With the passage of a new form of government and new ordination standards, the 219th General Assembly of the Presbyterian Church (U.S.A.) did a lot — and commissioners at this summer’s 220th Assembly would be wise to use this meeting to take stock of the denomination, said Cynthia Bolbach, outgoing moderator.
Bolbach spoke with the Presbyterian News Service June 26, during a break from chemotherapy treatments she is receiving for cancer. “I’ve been so uplifted by the outpouring of prayers by so many people,” she said, adding that she will mention her illness during her June 30 sermon during opening worship at the Assembly. “I’m astonished at how many people really care.”
Bolbach urged caution by the upcoming Assembly in Pittsburgh.
“I’m not sure we can absorb anything that’s another huge change,” said Bolbach, who will pass the gavel to a new moderator the evening of June 30. “We’re still absorbing 10-A” (a constitutional amendment that permits the ordination of non-celibate unmarried persons, including gays and lesbians, as church officers).
“I don’t think we’re ready to make any sort of statement on same-sex marriage,” Bolbach added, “though pastors in jurisdictions where same-sex marriage is legal need some protections that could be useful.”
Bolbach said she does hope the Assembly “really gets its hands on” the report from the Commission on Mid Councils, which is proposing sweeping changes in the governance structures of the PC(USA), including the elimination of synods as ecclesiastical bodies and the creation of non-geographic presbyteries.
“I hope the Assembly won’t focus so much on non-geographic presbyteries (perhaps the most controversial recommendation in the report),” she said, “but will take a long deep look at what we want the church to look like going forward.”
The Presbyterian Church (U.S.A.) has seen many changes in the past few years and some are uneasy about the future, but Presbyterians must continue to have discussions about these fears, Bolbach said.
“I think we’re doing that,” she said. “Even though we have uneasiness, we’re also on the path to try to get us to a sustainable future in a 21st-century culture.”
Bolbach, co-moderator of the New Form of Government (nFOG) Task Force, said she stood for moderator in 2010 to raise the visibility of the nFOG proposal, which was touted as a more flexible approach to structure and governance. But many people still criticize the nFOG for being too centralized and top-down, she said, noting “I have no idea how anyone can say nFOG is a centralized, top-down document."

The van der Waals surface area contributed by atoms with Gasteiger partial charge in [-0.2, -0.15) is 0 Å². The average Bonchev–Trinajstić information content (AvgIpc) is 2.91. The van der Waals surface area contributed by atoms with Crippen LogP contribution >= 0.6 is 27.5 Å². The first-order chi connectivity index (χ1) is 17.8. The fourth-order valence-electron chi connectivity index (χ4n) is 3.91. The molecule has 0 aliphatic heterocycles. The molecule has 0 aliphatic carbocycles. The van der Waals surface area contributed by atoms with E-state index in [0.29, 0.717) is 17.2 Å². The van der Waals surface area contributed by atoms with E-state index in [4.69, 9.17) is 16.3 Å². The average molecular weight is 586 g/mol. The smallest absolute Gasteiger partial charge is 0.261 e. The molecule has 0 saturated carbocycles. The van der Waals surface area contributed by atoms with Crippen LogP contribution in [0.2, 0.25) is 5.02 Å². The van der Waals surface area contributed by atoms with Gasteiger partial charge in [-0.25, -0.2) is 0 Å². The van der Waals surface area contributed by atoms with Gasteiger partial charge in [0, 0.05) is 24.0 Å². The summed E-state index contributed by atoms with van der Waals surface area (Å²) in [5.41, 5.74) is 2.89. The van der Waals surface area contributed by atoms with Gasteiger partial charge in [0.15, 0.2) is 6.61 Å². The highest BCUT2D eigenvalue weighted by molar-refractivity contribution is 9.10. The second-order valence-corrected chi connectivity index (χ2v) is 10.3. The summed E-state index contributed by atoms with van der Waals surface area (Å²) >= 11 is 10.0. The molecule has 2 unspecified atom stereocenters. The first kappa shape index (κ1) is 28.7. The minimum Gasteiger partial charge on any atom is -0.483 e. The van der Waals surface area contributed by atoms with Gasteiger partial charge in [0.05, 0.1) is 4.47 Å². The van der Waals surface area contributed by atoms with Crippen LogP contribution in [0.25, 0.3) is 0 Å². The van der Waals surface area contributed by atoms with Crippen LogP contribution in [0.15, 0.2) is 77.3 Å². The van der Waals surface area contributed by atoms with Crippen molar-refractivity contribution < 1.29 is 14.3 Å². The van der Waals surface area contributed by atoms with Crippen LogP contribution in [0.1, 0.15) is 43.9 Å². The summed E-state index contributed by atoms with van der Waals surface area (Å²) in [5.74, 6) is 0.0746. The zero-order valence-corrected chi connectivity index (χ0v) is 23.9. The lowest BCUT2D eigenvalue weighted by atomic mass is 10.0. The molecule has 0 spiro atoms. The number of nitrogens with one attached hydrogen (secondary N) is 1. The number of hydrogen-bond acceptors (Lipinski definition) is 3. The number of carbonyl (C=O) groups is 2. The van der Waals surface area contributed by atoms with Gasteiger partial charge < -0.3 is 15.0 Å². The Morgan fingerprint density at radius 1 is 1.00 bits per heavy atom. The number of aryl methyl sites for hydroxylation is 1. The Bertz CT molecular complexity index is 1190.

She recalled the debate in her own presbytery ― National Capital ― where one speaker who called nFOG “top down” was followed by another who termed it “congregational.”
“I guess that’s just human nature,” Bolbach said. “People look at these things through their own prism.” But she hopes this year’s commissioners will look at issues more dispassionately.
Bolbach said her two years as moderator, during which she visited with many groups and ministries across the denomination, was “profound” and gave her a new sense of hope.
“I wouldn’t have been nearly as hopeful two years ago,” she said. “It’s a vibrant denomination, but you don’t really realize it until you’re out there and you go from place to place and you see all these things happening.”
Change is possible, but it isn’t easy, Bolbach said. “I don’t think we have any other choice.”
One needed change is the involvement of ruling elders, she said. Unless they’re retired, it’s too hard for ruling elders to get involved in presbyteries. And though the younger generation of teaching elders seems to be blossoming, younger ruling elders see presbyteries as “amorphous masses” with little connection to their work in congregations.
Bolbach, a ruling elder herself, would like to see a younger ruling elder as moderator — a task she admitted would be hard for someone with a secular career to manage. “They’d almost have to be independently wealthy,” she said.
As for whoever is elected moderator of the 220th Assembly, Bolbach advised: “Take the job seriously but not yourself.” A non-anxious presence and a sense of humor have served her well and are the best moderatorial assets, she said.
Bolbach will leave Pittsburgh Sunday afternoon to spend some time at the beach with friends, a long-standing tradition. But while her time as moderator will be over, her interest in Assembly proceedings will not — she plans to watch live streaming of the Assembly at the beach.
Chuckling, she concluded: “That’s pathetic, isn’t it?”